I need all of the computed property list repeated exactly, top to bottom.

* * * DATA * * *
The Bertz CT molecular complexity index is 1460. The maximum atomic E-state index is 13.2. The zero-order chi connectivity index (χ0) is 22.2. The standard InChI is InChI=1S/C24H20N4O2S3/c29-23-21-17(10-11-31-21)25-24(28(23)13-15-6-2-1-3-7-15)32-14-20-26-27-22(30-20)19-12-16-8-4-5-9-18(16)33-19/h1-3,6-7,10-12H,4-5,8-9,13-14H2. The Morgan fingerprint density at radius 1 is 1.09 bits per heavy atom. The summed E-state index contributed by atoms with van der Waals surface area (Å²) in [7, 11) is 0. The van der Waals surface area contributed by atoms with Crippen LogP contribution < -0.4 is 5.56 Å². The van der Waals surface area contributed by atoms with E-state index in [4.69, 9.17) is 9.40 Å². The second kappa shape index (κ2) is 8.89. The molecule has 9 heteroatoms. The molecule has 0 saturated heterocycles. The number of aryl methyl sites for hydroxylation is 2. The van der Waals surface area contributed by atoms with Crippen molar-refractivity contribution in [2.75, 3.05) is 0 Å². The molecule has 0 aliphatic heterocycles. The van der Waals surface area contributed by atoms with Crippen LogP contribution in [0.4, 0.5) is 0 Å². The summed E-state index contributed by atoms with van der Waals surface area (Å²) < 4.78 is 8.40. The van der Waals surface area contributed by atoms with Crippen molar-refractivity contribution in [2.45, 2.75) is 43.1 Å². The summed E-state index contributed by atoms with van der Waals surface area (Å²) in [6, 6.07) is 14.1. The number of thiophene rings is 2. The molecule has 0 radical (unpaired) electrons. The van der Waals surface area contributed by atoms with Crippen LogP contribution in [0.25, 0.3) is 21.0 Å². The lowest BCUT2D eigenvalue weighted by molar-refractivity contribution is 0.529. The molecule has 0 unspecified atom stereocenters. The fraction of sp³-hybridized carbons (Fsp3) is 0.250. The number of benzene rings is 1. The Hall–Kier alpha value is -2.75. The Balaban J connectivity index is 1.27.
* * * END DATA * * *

The Bertz CT molecular complexity index is 1460. The maximum atomic E-state index is 13.2. The zero-order chi connectivity index (χ0) is 22.2. The standard InChI is InChI=1S/C24H20N4O2S3/c29-23-21-17(10-11-31-21)25-24(28(23)13-15-6-2-1-3-7-15)32-14-20-26-27-22(30-20)19-12-16-8-4-5-9-18(16)33-19/h1-3,6-7,10-12H,4-5,8-9,13-14H2. The Morgan fingerprint density at radius 1 is 1.09 bits per heavy atom. The summed E-state index contributed by atoms with van der Waals surface area (Å²) in [7, 11) is 0. The van der Waals surface area contributed by atoms with Crippen LogP contribution < -0.4 is 5.56 Å². The van der Waals surface area contributed by atoms with E-state index in [4.69, 9.17) is 9.40 Å². The second kappa shape index (κ2) is 8.89. The molecule has 9 heteroatoms. The molecule has 0 saturated heterocycles. The number of aryl methyl sites for hydroxylation is 2. The van der Waals surface area contributed by atoms with Crippen molar-refractivity contribution in [2.75, 3.05) is 0 Å². The molecule has 0 aliphatic heterocycles. The van der Waals surface area contributed by atoms with Crippen LogP contribution in [0.4, 0.5) is 0 Å². The summed E-state index contributed by atoms with van der Waals surface area (Å²) < 4.78 is 8.40. The van der Waals surface area contributed by atoms with Crippen molar-refractivity contribution in [2.45, 2.75) is 43.1 Å². The summed E-state index contributed by atoms with van der Waals surface area (Å²) in [6, 6.07) is 14.1. The number of thiophene rings is 2. The molecule has 0 radical (unpaired) electrons. The van der Waals surface area contributed by atoms with Crippen LogP contribution in [0.25, 0.3) is 21.0 Å². The lowest BCUT2D eigenvalue weighted by molar-refractivity contribution is 0.529. The molecule has 0 unspecified atom stereocenters. The fraction of sp³-hybridized carbons (Fsp3) is 0.250. The number of benzene rings is 1. The Hall–Kier alpha value is -2.75. The Balaban J connectivity index is 1.27.